There’s no way to account for the objects in this exhibition except to point toward the large, glowing heart of its curator, Sergio Gomez, his own depiction of which is also on display. He loves art and artists, and since the opening of the Zhou B. Art Center in 2004, he’s been putting on shows of mostly figurative art in his 33 Gallery. Some of those artists share his Latino heritage, and in this exhibition, he joins them with many others from around the community to “celebrate Latino spirit, imagination and creative force in Chicago.” Rather than an attempt to identify the most important Chicago Latino artists, this is more like a cross-generational, community-building event, though it must be noted that most of Sergio’s community is Mexican, as only one Cuban and two Puerto Ricans are included. Some of the older artists Sergio has known for decades are included, beginning with Mario Castillo, who inspired him to become an artist at Joliet Junior College in 1990. But there are others that he has just met, like the graphic artist Dolores Mercado, who also works at the National Museum of Mexican Art. Read the rest of this entry »
Bigger is not necessarily better, especially when it comes to an exhibition where anything can be art and everyone is an artist. The latest edition of the National Self-Portrait Exhibition is 300-percent larger than last year and fills up the entire 12,000 square feet of the first floor of the Zhou B. Art Center. At this rate, curator Sergio Gomez, who first created the show seven years ago in his small 33 Collective Gallery (now 33 Contemporary), will eventually move a mile east and fill up all of Cellular Field. Yes, it’s fun to grab a glass of wine and wade through the carnival of all the wild-desperate-cranky-wacky self-presentations. But at some point, one has to ask whether any of these selves are especially worth knowing. Read the rest of this entry »
“I’ve been to IKEA ten, maybe twelve times, for this project,” remarks Jeff Carter as we survey his current installation arching across the western corner of Crown Hall at the Illinois Institute of Technology. His gaze drifts over the modified IKEA products, and a small smile splays open his lips as he reflects on those trips, “I now know that modernist mecca far better than anyone should.”
While his current work, “The Common Citizenship of Forms,” isn’t Carter’s first use of the mega-store’s materials, it may be his most thoughtful. Carter establishes a formal dialogue between common representatives of modernist design—IKEA and the Bauhaus—through a series of large-scale architectural models, composing a microenvironment that represents the layout of demolished buildings from the Michael Reese Hospital Campus. Former Bauhaus director Walter Gropius had created a master plan for its 28-building campus in 1946 as part of a post-war urban renewal effort to revitalize its surrounding Bronzeville neighborhood, as well as designed the eight structures that Carter chose to recreate. Read the rest of this entry »
Impressionism never caught on with sculpture the way it did with painting, probably because spontaneity is so much more problematic in three dimensions. The tempestuous surface of Rodin is still much admired but very difficult to imitate, while the sentimental, soft-focus wax surfaces of his contemporary Medardo Rosso went almost immediately out of fashion in an era that was responding to the power of archaic classical and primitive art, and reviving direct carving. But former Chicago sculptor Susan Clinard is bringing Medardo’s style back with a number of small, well-modeled clay figures framed within the wunderkammers that she has built for them.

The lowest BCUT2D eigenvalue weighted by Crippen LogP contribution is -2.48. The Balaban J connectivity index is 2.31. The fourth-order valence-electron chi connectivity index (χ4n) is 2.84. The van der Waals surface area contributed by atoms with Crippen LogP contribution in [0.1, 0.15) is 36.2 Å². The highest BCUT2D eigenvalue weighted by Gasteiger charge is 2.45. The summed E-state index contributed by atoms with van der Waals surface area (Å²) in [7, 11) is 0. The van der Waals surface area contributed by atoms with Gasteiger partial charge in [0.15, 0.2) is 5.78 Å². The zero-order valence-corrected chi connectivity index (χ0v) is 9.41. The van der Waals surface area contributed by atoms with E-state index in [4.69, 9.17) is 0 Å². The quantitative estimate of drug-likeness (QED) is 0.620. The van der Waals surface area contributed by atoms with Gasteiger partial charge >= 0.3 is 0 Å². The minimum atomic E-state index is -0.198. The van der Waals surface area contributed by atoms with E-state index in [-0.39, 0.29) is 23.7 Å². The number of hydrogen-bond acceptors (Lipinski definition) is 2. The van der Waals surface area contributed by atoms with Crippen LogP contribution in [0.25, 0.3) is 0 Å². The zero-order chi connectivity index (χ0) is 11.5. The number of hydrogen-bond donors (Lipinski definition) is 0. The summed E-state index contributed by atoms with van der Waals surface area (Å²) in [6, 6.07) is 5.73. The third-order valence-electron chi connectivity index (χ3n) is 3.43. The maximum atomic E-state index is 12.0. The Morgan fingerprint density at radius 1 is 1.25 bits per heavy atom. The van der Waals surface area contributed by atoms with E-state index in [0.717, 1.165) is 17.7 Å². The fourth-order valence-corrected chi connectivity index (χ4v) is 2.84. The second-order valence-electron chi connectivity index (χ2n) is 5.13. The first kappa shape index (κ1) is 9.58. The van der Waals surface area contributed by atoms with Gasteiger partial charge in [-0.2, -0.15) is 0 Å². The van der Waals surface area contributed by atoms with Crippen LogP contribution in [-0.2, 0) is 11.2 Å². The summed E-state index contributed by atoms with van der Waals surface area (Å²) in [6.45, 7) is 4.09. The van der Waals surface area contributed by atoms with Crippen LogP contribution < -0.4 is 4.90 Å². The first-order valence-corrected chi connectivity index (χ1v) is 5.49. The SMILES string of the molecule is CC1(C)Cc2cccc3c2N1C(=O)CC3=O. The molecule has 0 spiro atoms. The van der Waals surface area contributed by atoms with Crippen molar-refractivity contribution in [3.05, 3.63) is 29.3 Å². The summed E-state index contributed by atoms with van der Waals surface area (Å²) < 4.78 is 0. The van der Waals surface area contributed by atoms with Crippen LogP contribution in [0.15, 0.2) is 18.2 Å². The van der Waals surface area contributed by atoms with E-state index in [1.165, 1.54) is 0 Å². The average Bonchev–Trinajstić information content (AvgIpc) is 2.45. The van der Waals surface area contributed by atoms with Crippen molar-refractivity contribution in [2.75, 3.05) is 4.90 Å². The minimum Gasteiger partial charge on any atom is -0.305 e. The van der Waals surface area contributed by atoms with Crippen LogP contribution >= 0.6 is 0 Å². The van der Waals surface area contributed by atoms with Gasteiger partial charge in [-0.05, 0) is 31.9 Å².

The nooks within these cabinets of curiosities seem to reflect the compartmentalization of the artist’s own body as well as her life as mother, wife and artist, while also feeling like a display of odd relics in a very remote, rustic museum. They contain pieces of wood, stone and metal, as well as small, wax-covered clay figures, and the entire effect is the sadness of something lost before it was ever quite understood.
By themselves, many of the figures express a joyous and remarkable facility of modeling. Clinard has a magic touch for making lumps of clay come alive as human heads, hands and postures. A dozen or more small portrait caricatures have escaped the cabinets and are displayed on a table beside them. One wishes that more figures would break free from their compartments, slough off the sentimentality of the soft-focus wax, and defiantly command the space of a room. (Chris Miller)
Through May 15 at Art Matrix Gallery, Zhou B. Art Center, 1029 West 35th.
photo by Marian Frost
By Laura Fox
In a day and a half in Bridgeport last weekend, connections both professional and personal formed between local art groups and artists. The catalyst was the new MDW Fair.
The fair’s genesis itself is a bit of a feat in community-building. In February, Ed Marszewski, the founder of The Co-Prosperity Sphere, Version festival and Public Media Institute, asked threewalls and Roots and Culture if they wanted to help host an art fair focused on Chicago artists and art organizations. In two months and with less than $10,000, the three partners recruited sixty-plus exhibitors to fill 25,000 square feet of exhibition space in the Geolofts warehouse, plus a separate sculpture garden. Read the rest of this entry »